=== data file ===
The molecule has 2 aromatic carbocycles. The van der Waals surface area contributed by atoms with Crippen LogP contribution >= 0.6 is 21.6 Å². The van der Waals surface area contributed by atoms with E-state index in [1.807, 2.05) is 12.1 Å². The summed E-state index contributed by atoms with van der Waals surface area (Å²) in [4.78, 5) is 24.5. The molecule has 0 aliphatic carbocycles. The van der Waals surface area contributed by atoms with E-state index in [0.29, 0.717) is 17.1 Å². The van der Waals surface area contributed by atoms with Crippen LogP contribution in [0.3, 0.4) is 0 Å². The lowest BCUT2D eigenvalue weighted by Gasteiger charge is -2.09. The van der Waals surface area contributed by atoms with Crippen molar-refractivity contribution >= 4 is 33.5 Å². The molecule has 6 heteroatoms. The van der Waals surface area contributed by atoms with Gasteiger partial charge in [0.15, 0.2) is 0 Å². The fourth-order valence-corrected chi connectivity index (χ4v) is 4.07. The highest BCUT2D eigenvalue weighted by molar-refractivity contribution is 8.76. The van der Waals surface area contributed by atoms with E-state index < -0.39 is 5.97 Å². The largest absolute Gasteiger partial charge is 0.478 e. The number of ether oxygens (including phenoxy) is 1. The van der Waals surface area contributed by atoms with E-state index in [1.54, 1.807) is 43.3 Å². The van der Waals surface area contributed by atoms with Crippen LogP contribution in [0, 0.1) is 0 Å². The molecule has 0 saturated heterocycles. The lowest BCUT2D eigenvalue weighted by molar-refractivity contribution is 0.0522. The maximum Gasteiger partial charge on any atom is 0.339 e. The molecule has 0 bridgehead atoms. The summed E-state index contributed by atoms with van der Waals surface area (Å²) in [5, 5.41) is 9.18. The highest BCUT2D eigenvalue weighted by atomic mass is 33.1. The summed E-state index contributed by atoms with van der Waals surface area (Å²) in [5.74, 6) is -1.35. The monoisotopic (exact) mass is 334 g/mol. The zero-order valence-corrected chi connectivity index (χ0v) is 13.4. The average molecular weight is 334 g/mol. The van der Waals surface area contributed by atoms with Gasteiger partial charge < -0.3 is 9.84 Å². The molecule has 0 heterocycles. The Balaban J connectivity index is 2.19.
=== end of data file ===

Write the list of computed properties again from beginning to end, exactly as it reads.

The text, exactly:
The molecule has 2 aromatic carbocycles. The van der Waals surface area contributed by atoms with Crippen LogP contribution >= 0.6 is 21.6 Å². The van der Waals surface area contributed by atoms with E-state index in [1.807, 2.05) is 12.1 Å². The summed E-state index contributed by atoms with van der Waals surface area (Å²) in [4.78, 5) is 24.5. The molecule has 0 aliphatic carbocycles. The van der Waals surface area contributed by atoms with E-state index in [0.29, 0.717) is 17.1 Å². The van der Waals surface area contributed by atoms with Crippen LogP contribution in [0.3, 0.4) is 0 Å². The lowest BCUT2D eigenvalue weighted by Gasteiger charge is -2.09. The van der Waals surface area contributed by atoms with Crippen molar-refractivity contribution >= 4 is 33.5 Å². The molecule has 6 heteroatoms. The van der Waals surface area contributed by atoms with Gasteiger partial charge in [0.15, 0.2) is 0 Å². The fourth-order valence-corrected chi connectivity index (χ4v) is 4.07. The highest BCUT2D eigenvalue weighted by molar-refractivity contribution is 8.76. The van der Waals surface area contributed by atoms with E-state index < -0.39 is 5.97 Å². The largest absolute Gasteiger partial charge is 0.478 e. The number of ether oxygens (including phenoxy) is 1. The van der Waals surface area contributed by atoms with E-state index in [1.54, 1.807) is 43.3 Å². The van der Waals surface area contributed by atoms with Crippen LogP contribution in [0, 0.1) is 0 Å². The molecule has 0 saturated heterocycles. The lowest BCUT2D eigenvalue weighted by molar-refractivity contribution is 0.0522. The maximum Gasteiger partial charge on any atom is 0.339 e. The molecule has 0 bridgehead atoms. The summed E-state index contributed by atoms with van der Waals surface area (Å²) in [5, 5.41) is 9.18. The highest BCUT2D eigenvalue weighted by atomic mass is 33.1. The summed E-state index contributed by atoms with van der Waals surface area (Å²) in [5.74, 6) is -1.35. The monoisotopic (exact) mass is 334 g/mol. The zero-order valence-corrected chi connectivity index (χ0v) is 13.4. The average molecular weight is 334 g/mol. The van der Waals surface area contributed by atoms with Gasteiger partial charge < -0.3 is 9.84 Å². The molecule has 0 heterocycles. The Balaban J connectivity index is 2.19.